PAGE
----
Energy advisor firms are expected to face a ban under a bill that will be tabled in the House of Representatives this week.

The bill, which has been referred to the Committee on Trade, would prohibit all offshore financial services providers from charging fees to investors.

In an email to the ABC, the Industry and Innovation Committee said that it had received a “robust and detailed” response from industry groups, but that it would take more time to fully understand the full scope of the legislation.

“We are committed to getting this right, but we are also determined to work with all stakeholders to find a way forward,” the committee said.

“The industry is not a one-size-fits-all, and we want to do everything we can to ensure that all investors have access to the best possible information and advice available.”

Energy advisor firms have been an important part of Australia’s financial system since the country’s energy independence laws were introduced in 1973.

Energy advisor fees are currently charged by major financial institutions and have been a major source of revenue for the energy industry.

But there has been concern about the role of the industry in the Australian economy, particularly because of the high costs of servicing its clients.

Last year, the Financial Services Authority of Australia said there were concerns about the industry’s ability to serve Australians, saying it was “deeply concerned” about the “potential for significant impacts on investor confidence”.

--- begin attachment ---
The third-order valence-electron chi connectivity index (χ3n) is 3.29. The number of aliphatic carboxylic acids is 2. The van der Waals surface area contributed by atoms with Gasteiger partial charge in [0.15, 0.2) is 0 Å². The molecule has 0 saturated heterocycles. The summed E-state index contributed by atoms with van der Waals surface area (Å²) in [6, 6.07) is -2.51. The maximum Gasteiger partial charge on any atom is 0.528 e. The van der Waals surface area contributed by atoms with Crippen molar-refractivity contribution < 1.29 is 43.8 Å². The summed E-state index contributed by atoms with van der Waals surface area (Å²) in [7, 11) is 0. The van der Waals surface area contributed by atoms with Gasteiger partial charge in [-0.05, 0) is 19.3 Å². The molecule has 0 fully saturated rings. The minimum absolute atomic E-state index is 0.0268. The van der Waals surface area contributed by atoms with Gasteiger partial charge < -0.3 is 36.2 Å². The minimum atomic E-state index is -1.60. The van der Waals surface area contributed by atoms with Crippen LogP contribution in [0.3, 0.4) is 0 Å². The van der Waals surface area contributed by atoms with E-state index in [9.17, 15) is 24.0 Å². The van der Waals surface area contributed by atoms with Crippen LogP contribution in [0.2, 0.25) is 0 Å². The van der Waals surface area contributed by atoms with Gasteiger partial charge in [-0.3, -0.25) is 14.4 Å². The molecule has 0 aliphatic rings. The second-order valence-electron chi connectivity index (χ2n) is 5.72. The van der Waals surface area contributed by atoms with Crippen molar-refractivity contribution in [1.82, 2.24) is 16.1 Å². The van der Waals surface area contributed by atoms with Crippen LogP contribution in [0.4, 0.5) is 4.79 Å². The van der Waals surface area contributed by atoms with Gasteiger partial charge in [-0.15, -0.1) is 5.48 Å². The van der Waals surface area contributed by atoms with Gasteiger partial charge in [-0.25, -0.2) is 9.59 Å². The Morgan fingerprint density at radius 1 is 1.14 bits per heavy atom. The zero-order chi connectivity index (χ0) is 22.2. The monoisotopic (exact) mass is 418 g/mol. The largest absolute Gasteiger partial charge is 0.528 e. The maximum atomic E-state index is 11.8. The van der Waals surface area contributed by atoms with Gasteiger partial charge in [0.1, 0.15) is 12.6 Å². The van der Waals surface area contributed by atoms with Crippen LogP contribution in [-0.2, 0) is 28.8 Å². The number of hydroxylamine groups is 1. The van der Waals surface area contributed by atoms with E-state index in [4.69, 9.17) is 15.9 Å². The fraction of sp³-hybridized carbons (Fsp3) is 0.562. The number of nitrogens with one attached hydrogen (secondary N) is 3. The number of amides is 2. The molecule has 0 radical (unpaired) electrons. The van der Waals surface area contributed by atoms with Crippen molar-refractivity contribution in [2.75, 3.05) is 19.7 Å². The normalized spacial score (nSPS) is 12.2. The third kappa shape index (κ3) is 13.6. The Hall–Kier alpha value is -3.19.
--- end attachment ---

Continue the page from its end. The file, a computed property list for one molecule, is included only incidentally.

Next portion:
The Financial Services Council of Australia has also raised concerns about fees charged by energy advisors, with the body citing a report from the Australian Taxation Office which said fees were likely to result in higher costs for customers, particularly in areas such as mortgage repayments.

“These concerns are not new.

Energy advisors have been under scrutiny for some time and it is important that the regulatory framework for the industry be robust,” the FSCA said in a statement last year.”

This legislation will ensure the integrity of the financial services sector and help address concerns raised by investors about the quality and transparency of the energy advisers industry.”

The bill would also ban any entity or person from engaging in any transaction involving an energy advisor in which the advisor or any person involved is not the person who made the investment, unless the transaction is for the benefit of the client, the FSSA said.

In the Senate, Labor’s Andrew Leigh has raised concerns that the bill could make it more difficult for investors to access information from offshore advisers.

“I would like to see the Minister of Finance get this right,” Mr Leigh said on Monday.

“It’s very difficult to get access to advice from offshore advisors because they’re in Australia, they’re not going to be in New Zealand or Switzerland or anywhere else.”

The Australian Securities and Investments Commission says it has received numerous reports of financial services companies charging fees, but it does not comment on individual cases.

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